“I have now read and finished the ‘Hero’. I find the second volume odious and quite worthy to be fashionable [a la mode] as it is the same gallery of despicable, exaggerated characters that one finds in fashionable foreign novels. It is such novels that debauch morals and distort character, and whilst one hears such caterwauling with disgust, it always leaves one painfully half-convinced that the world is only composed of such people whose best actions apparently are inspired only by abominable or impure motives….I therefore repeat my view that the author suffers from a most depraved spirit, and his talents are pathetic.”
Reading the Tsar’s opinion is chilling. This is a man whose limitless power crushed and destroyed those who displeased him. And Lermontov displeased him very much.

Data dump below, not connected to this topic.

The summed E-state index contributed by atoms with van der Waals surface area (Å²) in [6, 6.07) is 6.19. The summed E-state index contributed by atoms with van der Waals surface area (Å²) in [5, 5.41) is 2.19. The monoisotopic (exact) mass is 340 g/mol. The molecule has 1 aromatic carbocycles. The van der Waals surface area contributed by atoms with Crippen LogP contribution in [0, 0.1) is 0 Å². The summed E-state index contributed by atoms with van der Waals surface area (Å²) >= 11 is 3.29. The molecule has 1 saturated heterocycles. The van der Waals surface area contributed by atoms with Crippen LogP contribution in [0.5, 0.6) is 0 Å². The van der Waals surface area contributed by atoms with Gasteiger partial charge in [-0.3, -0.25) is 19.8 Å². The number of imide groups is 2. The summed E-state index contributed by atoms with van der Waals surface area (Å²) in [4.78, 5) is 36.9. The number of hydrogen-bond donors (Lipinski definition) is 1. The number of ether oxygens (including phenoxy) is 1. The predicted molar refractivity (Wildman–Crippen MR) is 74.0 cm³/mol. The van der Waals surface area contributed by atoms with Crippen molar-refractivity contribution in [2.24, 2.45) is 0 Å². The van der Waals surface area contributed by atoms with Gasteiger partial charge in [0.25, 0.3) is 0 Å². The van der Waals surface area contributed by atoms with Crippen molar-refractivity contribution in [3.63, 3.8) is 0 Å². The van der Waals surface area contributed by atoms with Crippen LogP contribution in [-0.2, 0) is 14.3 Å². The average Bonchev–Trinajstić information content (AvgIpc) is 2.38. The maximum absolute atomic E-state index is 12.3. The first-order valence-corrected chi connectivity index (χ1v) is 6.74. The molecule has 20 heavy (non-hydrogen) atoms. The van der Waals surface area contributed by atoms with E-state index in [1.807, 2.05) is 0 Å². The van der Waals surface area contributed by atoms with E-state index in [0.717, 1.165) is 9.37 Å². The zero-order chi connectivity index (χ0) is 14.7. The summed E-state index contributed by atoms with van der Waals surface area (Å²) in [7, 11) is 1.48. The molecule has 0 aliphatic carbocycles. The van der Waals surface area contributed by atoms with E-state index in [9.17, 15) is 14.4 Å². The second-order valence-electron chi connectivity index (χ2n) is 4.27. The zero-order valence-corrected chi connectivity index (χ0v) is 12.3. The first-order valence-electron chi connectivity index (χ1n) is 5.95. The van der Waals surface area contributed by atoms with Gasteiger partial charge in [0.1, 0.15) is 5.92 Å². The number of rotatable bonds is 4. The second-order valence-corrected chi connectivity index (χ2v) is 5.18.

Back in military life in St Petersburg, it was just matter of time before Lermontov fell in disgrace once again. Excerpts from his letters show a bitter despair combined with a sense of suffocation. Kelly systematically lists the events that led to Lermontov’s second exile: his appearance on parade with a toy sword, his membership in the “Circle of Sixteen,” the Empress’s “weakness” for flirtation, and Lermontov’s duel with the son of an ambassador. Lermontov was arrested for this duel, sent to the guard-house and ordered back to the Caucasus. The Tsar wrote a nasty little note titled “Bon Voyage a M. Lermontov” and Kelly argues that the Tsar’s intention was that Lermontov’s spirit be broken by assigning him to the boring mundane assignment of training–not that he be killed by being sent to the front lines. While the Tsar understood what made Lermontov tick and evidently knew that boredom could destroy him, he completely underestimated Lermontov’s self-destructive streak and his sheer refusal to bow to the Tsar’s authority. Once out in the Caucasus again, Lermontov went wild and by pulling strings, he participated in a number of daring campaigns. Lermontov basically rewrote his assignment thus effectively thwarting the will of the Tsar. After being nominated by medals by his commanding officers, he returned on leave to St Petersburg, and here perhaps Lermontov finally understood that the damage was irreversible. The Tsar was furious that Lermontov’s exile–which was supposed to be a humiliating experience–had been converted into heroism. Lermontov was turned down for medals and returning to the Caucasus, he managed to get diverted to the spa town of Pyatigorsk….